Is there any [industrialized, first-world, use whatever term you want to use] nation where education is not compulsory OR where free education is not provided by the government (or both)?
The Cayman Islands do not provide free government schooling to non-citizens legally resident in the country. That is a sizable chunk of the youth population considering about 50% of the workforce are not citizens.
Schooling is, however, mandatory. Expats must pay for private schools for their kids.
In Ireland (south) education is not, for the most part,* provided by the government. It is provided by other groups such as churches, Irish language organisations and more recently a body called Educate Together which was established for the specific purpose of setting up multi-denominational/integrated schools.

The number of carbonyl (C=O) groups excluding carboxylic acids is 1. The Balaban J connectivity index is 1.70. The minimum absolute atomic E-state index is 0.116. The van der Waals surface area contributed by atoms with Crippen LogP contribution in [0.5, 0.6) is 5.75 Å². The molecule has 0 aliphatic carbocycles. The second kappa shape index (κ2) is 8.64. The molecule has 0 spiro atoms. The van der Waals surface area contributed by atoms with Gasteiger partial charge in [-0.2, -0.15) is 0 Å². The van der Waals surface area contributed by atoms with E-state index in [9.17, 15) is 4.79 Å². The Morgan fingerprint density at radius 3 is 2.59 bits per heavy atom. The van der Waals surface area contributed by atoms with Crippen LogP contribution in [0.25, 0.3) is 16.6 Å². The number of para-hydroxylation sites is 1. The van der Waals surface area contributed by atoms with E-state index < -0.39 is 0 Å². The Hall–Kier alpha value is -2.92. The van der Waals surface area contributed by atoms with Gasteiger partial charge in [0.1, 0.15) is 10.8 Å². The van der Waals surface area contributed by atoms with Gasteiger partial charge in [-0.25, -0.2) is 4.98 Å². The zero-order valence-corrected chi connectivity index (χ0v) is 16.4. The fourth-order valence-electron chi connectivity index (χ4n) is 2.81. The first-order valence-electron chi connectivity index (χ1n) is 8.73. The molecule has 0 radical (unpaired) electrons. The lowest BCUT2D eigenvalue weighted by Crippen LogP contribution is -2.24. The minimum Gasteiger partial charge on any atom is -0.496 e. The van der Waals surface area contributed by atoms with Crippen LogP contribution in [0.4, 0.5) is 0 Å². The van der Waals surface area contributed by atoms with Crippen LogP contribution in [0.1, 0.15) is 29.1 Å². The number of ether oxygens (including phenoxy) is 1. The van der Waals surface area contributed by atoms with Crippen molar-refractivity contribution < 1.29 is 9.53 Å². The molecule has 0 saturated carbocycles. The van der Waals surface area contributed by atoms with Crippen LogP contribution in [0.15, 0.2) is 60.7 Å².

The government subsidises them, so they are “free” in terms of enrolment/tuition (although the subsidy is so small that parents end up being pressured into donations, and things like books and mandatory uniforms have to be paid for by parents too). The government also sets a national curriculum, but schools have a certain amount of leeway in how it is implemented.
Education is compulsory here but schools are not generally obliged to accept any student who wants to go there, even if they live across the street, and some parents have experienced serious difficulties finding a “public” school for their child.
This model exists thanks to a constitutional provision that “the State shall provide *for *free primary education” (my emphasis). So legally, as long as it ensures those schools are there, it’s off the hook.
I’m sure this is not exactly what you had in mind when you asked the question, but still, it’s a very different model to countries where the schools are actually run by the state itself.
*The government has recently got into the business of actually providing schools, but there are only a handful of them.